19. Aug 11, 2017 #18

    morrobay

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    10 through 3600 measurement outcomes are recorded at both A and B. Then all 3602 thetas
    can be produced for comparing experimental and calculated results.. The question now is not on experimental setup
    but rather a section in this paper ; http://www.mathpages.com/home/kmath521/kmath521.htm
    ( Scroll down to the first plot shown of simple linear correlation profile and QM profile.Then in the paragraph below the plot start here:
    " Suppose each particle is programmed with a more complicated profile of responses as a function of the measurement angle"
    Can you elaborate on the math shown that rules out such a particle being in agreement with QM
    predictions in relation to the Bell inequality ?
     
    Last edited: Aug 11, 2017
  20. Aug 11, 2017 #19

    Nugatory

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    What sort of elaboration are you looking for? If you could tell us which part is not clear and needs further explanation, we may be able to help.
     
  21. Aug 11, 2017 #20

    morrobay

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    Before referencing the math in question I want to restate/update. The original idea was that there could be pre programmed and fixed responses for entangled particles all 3600 settings such that outcomes at any combination of angles at spacelike A and B could agree with QM predictions and therefore violate the inequality. Ie the long distance non classical correlations are encoded during entanglement preparation. So there are 3602 possible thetas.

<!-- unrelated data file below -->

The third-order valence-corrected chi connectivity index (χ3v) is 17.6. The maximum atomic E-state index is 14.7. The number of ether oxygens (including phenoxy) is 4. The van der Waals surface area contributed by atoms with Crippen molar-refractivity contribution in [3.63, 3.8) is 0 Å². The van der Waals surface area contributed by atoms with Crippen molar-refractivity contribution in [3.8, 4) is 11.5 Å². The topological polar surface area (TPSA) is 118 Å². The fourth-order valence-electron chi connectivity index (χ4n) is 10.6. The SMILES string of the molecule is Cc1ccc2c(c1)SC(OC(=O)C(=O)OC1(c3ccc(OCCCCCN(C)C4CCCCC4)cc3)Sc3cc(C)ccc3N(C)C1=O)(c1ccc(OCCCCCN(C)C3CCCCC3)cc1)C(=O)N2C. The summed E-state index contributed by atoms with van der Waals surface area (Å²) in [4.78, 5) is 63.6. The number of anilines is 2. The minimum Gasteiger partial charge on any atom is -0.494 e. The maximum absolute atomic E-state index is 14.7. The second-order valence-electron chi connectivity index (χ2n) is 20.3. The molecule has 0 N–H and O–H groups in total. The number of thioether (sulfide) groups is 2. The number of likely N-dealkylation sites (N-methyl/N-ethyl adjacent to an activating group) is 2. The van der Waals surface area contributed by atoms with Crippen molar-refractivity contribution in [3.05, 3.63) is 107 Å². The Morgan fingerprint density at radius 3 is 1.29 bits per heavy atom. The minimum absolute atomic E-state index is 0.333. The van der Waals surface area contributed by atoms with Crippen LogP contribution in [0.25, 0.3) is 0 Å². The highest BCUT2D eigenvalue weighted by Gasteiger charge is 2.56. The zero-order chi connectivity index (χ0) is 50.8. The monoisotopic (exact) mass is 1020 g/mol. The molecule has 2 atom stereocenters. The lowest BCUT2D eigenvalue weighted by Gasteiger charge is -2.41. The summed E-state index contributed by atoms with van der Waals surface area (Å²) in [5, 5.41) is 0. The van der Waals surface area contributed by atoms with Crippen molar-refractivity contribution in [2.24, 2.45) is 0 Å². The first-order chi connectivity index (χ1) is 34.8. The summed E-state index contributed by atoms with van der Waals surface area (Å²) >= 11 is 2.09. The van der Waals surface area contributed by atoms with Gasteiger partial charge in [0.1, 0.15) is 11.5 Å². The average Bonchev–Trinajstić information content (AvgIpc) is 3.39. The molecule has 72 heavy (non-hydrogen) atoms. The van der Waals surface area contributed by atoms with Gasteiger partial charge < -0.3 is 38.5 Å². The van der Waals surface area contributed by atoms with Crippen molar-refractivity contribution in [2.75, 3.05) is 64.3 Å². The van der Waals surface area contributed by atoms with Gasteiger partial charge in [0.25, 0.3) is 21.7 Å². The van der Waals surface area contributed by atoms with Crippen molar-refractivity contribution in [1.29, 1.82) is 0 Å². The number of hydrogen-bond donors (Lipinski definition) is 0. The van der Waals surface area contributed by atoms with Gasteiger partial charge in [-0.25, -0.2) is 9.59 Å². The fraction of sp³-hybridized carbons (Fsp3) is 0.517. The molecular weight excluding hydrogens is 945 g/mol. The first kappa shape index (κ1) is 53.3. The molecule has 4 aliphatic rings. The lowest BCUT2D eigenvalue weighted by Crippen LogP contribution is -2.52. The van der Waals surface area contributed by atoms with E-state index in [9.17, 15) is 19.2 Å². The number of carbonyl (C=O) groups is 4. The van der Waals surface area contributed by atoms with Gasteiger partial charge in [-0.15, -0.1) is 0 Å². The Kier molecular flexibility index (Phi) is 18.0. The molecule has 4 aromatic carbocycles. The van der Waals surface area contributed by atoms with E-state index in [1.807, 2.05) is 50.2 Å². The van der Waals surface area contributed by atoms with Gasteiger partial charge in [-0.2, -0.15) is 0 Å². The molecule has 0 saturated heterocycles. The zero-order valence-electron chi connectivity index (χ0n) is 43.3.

Now there is a sidetrack question: If as said above,360 measurement outcomes are recorded at A and 360 at B . Not at parallel settings but random so that each A and B have outcomes from stream of identically prepared entangled particles for 360 settings. . Is it valid to combine them all to make up the 3602 thetas. β-α
    In other words is it valid for this particular model to combine an outcome at setting at A , 800 from one pair. And then from another pair an outcome at B , at 3330 . To say this way: in this model could the results from two different pairs, A at 800 and B at 3330 be equal to outcomes for one pair measured at A, 800 and B 3330 ? If this is invalid then all 3602 measurements could be made.

    Now the math in question: (4) The integral that = - cos(θ).
    If this equals the QM prediction for the correlation from the said pre pro grammed particle then why is it ruled out in the following paragraph:
    "This is because the increase in correlation is proportional to the increase in θ arising from the transition at α = π - θ
     
    Last edited: Aug 11, 2017